Recipes from Home: Mom’s Dinner Rolls

Serves: 
24 2-ounce rolls

John McDonald, CEC, executive chef, Brigham Young University, Provo, Utah: This is a dinner roll recipe that my mother cooks on special occasions such as Christmas, Thanksgiving and some other family gatherings. She is an amazing cook. I have some great memories of her making this recipe and these rolls being served with strawberry or raspberry jam that was made from berries out of her garden. The rolls are buttery, tender and best served warm out of the oven.

Ingredients

11⁄2 tbsp. dry yeast
11⁄4 cup warm water
1⁄2 cup shortening
1⁄2 cup sugar
3 eggs, well beaten
41⁄2 cups flour
2 tsp. salt 

Steps

1. Soften yeast in ¼ cup warm water. In large bowl combine shortening, sugar, beaten eggs, 1 cup warm water, salt, softened yeast and 2 ½ cups flour. Beat with hand mixer until smooth and well mixed.

2. Add remaining flour to make soft dough. Cover and allow to rise in warm place until doubled in bulk, about 1 to 1½ hours.

3. Punch down and place in refrigerator overnight. Three hours before serving, roll out by dividing dough in half and rolling on lightly floured board to rectangle shape ½-in. thick.

4. Spread with softened butter. Roll up jelly roll style and cut in 1-in. slices. Place cut side down in small, buttered muffin tins. Cover and allow to rise three hour before baking in a 400°F oven for 15 minutes or until brown.

Note: These rolls also can be made into crescent-style rolls if desired.  

More From FoodService Director

Menu Development
frozen raspberries

“As a chef, I pretty much have grown up through the business thinking that fresh was always better—produce, fish and meats, especially,” says Ryan Conklin, executive chef for UNC Rex Healthcare’s culinary and nutrition services. “But the more ‘re-educated’ I get, the more I’m learning that some frozen options may be more appropriate for me to be using on my menus.”

Right now, the perception of frozen foods doesn’t match the reality, especially for high-volume foodservice operators, says Conklin. Often, chefs and operators picture not-great product that’s been sitting in a block of...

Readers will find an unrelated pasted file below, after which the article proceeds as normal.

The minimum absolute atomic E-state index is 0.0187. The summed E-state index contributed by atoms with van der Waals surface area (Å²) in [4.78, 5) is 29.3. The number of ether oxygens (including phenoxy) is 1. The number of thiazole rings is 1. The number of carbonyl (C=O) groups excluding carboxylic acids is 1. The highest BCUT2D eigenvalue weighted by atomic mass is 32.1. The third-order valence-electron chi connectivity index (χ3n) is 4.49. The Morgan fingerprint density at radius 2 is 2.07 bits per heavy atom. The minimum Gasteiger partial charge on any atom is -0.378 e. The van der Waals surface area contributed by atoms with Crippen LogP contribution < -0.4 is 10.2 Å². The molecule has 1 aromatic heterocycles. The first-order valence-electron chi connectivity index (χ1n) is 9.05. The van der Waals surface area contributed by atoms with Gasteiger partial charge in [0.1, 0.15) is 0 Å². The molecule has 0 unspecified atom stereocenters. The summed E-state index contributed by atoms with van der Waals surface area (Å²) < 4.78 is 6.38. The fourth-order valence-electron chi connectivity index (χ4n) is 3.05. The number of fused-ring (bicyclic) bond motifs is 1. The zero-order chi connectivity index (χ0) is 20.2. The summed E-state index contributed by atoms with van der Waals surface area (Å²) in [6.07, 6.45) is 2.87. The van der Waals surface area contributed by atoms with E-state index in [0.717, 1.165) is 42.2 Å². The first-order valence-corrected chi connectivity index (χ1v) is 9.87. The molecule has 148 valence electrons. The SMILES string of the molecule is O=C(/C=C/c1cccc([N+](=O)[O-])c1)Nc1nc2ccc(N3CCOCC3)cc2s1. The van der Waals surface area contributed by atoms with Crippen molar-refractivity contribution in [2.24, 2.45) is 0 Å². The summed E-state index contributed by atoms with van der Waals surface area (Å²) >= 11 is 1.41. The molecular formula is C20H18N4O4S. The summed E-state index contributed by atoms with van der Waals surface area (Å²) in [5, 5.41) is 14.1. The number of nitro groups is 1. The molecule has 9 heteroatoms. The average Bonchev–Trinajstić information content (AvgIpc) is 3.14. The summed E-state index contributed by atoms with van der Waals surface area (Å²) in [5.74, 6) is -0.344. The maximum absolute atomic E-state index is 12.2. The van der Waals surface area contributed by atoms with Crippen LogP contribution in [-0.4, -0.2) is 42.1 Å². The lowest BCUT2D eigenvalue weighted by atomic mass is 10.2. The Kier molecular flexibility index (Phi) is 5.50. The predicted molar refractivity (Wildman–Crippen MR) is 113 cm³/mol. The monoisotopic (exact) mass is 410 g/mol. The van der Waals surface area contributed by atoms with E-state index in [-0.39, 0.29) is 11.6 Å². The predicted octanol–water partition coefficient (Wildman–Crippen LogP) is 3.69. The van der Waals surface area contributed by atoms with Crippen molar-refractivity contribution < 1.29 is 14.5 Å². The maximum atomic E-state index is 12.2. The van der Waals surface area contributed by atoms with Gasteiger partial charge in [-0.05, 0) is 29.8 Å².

Sponsored Content
Roasted Beet Salad Pickled Blueberries
From Blueberry Council.

What’s trending in the culinary world? The basics! According to the NRA, diners today are craving authenticity, simplicity and freshness on menus. But basic ingredients don’t have to lead to boring menu options.

It’s easy to fall into the latest craze to capture consumer attention and drive sales. But we’ve learned it’s not always about novelty. Instilling a feeling of nostalgia and familiarity by using well-known and well-loved ingredients in new, experimental dishes can lead to an increase in adventurous dining decisions, while staying in your customers’...

Managing Your Business
wage feud business

As plans to increase the minimum wage surge ahead in states such as New York and California, operators eventually will feel the reverberations shake up labor costs for more than just hourly workers. As associate wages gain on manager salaries, operators will have to answer a call for reciprocal increases. FSD spoke with operators who advised going gently into the brave new world of heightened labor costs, investing in talent and making cuts elsewhere; however, they did offer three perfectly proactive tactics to make the process as seamless as possible.

1. Keep talking

Even though...

Menu Development
craft beer flight
A draw for happy hour...

San Francisco restaurateur Charles Phan plans to serve beer and wine, and depending on liquor licensing, perhaps cocktails as well. “For faculty and staff on campus, it will be a really wonderful place to come to and have a glass of wine,” Wolch says. “Right now, we have The Faculty Club bar, which is a very historic spot, but this is going to be much more contemporary.”

And for morning coffee...

Phan’s plan for made-to-order coffee is bound to be a boon for both faculty and students. “We’ll have a brand-new espresso machine,” Phan says. Wolch adds, “Most...

FSD Resources